They're fierce political opponents, but John McCain and Barack Obama do agree on a literary matter. Each man has picked Ernest Hemingway's novel "For Whom the Bell Tolls" as a favorite, inspirational even. The book tells the story of Robert Jordan, an American who hides out in caves during the Spanish Civil War fighting the fascists. As part of "In Character," our series about famous fictional personalities, NPR's special correspondent Susan Stamberg takes a close look at Robert Jordan and why he might appeal to both candidates.

SUSAN STAMBERG: The hero of "For Whom the Bell Tolls" is a man of honor with the passion to fight for a cause he believes in.

Senator JOHN MCCAIN (Republican, Arizona; Republican Presidential Candidate): I was thrilled by him. Robert Jordan was everything I ever wanted to be.

STAMBERG: John McCain recorded on a book tour in 2002. He had just written about Jordan in his memoir "Worth the Fighting For." This past July for Rolling Stone magazine, Barack Obama listed "For Whom the Bell Tolls" among the books that most inspired him. So late in this campaign season, we were unable to interview Senator Obama about books. So, two very different men finding the same man's story inspirational. Surprising?

Mr. ROBERT STONE (War Novelist): Both these men in their way are tough guys, and I think that their code is probably inherent in Robert Jordan. Robert Jordan is really a great and admirable character.

STAMBERG: War novelist Robert Stone.

Mr. STONE: Above all, stoicism, grace under pressure, the 20th century heroism. In fact, Hemingway kind of created the whole idea of the anti-fascist hero. I mean you can't really have Casablanca and Humphrey Bogart and all those characters without the Hemingway character. They all kind of derive from Robert Jordan.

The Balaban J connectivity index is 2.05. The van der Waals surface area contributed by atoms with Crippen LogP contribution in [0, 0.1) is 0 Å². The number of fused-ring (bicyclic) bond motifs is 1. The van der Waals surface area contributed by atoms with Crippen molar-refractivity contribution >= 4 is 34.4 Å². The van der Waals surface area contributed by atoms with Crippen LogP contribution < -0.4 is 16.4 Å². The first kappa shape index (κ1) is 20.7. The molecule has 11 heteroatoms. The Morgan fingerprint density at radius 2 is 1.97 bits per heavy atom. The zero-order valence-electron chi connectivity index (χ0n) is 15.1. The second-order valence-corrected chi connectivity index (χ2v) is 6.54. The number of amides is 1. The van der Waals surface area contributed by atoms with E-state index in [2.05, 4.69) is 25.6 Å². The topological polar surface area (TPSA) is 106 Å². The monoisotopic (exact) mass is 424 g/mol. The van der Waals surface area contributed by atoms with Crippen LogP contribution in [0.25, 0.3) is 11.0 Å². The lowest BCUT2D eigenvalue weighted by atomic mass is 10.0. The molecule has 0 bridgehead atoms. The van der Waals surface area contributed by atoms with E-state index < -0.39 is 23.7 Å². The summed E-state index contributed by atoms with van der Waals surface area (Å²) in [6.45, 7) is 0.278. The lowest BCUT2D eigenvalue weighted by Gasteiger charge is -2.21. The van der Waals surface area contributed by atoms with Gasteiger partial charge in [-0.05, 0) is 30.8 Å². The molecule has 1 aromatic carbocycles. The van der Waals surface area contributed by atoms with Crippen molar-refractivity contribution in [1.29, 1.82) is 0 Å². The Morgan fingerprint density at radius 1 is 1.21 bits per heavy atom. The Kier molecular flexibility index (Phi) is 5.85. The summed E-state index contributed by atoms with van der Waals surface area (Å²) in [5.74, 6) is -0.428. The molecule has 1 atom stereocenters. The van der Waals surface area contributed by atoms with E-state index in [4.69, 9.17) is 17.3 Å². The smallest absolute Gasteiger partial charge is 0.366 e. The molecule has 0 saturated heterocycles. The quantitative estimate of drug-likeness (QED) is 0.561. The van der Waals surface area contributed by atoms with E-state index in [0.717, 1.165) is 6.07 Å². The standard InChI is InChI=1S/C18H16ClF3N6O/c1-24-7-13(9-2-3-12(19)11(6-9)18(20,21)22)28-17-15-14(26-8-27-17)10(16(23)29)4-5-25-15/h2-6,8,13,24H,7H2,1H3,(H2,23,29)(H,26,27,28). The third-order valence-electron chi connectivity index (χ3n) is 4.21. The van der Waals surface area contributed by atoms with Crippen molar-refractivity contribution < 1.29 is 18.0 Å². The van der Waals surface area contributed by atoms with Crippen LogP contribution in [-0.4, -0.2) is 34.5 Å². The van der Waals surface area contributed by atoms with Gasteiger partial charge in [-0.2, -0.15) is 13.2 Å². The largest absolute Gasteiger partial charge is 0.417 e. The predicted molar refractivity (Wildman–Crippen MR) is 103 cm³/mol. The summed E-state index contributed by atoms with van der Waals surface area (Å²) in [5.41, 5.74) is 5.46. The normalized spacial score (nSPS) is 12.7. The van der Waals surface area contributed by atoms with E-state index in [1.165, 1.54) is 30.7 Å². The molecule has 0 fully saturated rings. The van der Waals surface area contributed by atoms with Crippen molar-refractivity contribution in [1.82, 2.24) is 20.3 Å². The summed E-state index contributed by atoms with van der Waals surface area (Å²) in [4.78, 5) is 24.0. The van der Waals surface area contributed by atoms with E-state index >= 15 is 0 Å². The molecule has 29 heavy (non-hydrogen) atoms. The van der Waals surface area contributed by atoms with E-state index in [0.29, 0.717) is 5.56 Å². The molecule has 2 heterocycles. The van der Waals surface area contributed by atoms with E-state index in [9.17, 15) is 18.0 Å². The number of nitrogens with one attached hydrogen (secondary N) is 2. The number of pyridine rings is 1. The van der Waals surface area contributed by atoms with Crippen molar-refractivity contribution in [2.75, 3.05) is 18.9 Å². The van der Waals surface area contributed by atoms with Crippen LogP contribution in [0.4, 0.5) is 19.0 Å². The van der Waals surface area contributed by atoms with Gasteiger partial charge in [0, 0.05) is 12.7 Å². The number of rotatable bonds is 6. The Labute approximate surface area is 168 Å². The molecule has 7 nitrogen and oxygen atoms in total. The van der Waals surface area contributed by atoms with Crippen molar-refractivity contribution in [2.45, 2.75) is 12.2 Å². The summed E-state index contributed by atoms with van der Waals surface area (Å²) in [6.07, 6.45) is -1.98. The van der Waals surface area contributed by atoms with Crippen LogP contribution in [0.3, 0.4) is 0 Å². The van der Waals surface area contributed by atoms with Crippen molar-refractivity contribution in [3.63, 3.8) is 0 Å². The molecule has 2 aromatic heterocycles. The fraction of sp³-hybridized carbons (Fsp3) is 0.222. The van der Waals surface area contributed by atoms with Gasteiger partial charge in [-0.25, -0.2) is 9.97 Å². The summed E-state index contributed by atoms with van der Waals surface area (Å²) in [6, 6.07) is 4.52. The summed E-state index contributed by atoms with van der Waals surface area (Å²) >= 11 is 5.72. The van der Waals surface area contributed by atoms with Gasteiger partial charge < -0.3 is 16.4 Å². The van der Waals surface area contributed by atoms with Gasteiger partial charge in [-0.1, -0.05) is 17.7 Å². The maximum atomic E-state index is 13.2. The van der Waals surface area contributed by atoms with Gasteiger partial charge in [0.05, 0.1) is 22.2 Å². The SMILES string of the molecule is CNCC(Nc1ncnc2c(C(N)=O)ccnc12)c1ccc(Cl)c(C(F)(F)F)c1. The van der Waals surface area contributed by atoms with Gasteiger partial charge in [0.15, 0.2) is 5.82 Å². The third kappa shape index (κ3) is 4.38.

STAMBERG: Scholar Gail Sinclair says Robert Jordan embodies what's called the Hemingway Code.

Dr. GAIL SINCLAIR (Scholar, Rollins College): The idea that we only have this world and that there probably isn't God or a world after this one, so you have to establish for yourself a code of behavior.

STAMBERG: Manly, honorable, Jordan is an idealistic stranger in a foreign land.

(Soundbite of movie "For Whom The Bell Tolls")

Mr. FORTUNIO BONANOVA: (As Fernando) Tell us, Ingles. Why have you come so far to fight for our republic?

STAMBERG: Gary Cooper played Robert Jordan in the 1943 film version of Hemingway's Book.

(Soundbite of movie "For Whom The Bell Tolls")

Mr. GARY COOPER: (As Robert Jordan) A man fights for what he believes in, Fernando.

Mr. BONANOVA: (As Fernando) But in his own country.

Mr. COOPER: (As Robert Jordan) Well, maybe you feel that I'm sticking my nose into other people's business, but I don't feel that way. It's not only Spain fighting here, is it? It's Germany and Italy on one side, and Russia on the other, and the Spanish people right in the middle of it all.

STAMBERG: Jordan's job is to blow up a bridge. It's a bad order, and he knows it. Yet he carries out his mission protecting the small band of fighters who've been helping him in the snow-covered mountains. He sacrifices himself for their cause.

Dr. SINCLAIR: You know, I think back on what Barack Obama had said about his mother saying, you must live so that you make a difference in the world.

STAMBERG: Robert Jordan tries to do that. Jordan is a bright, young American who leaves his comfortable teaching job in Missoula, Montana, to hide in caves with the partisans.

Dr. SINCLAIR: They are a rag-tagged group of guerillas, they are farmers, they are gypsies, and they are people who are disenfranchised from the larger society. So Jordan takes up the cause for those who are less fortunate but not less passionate.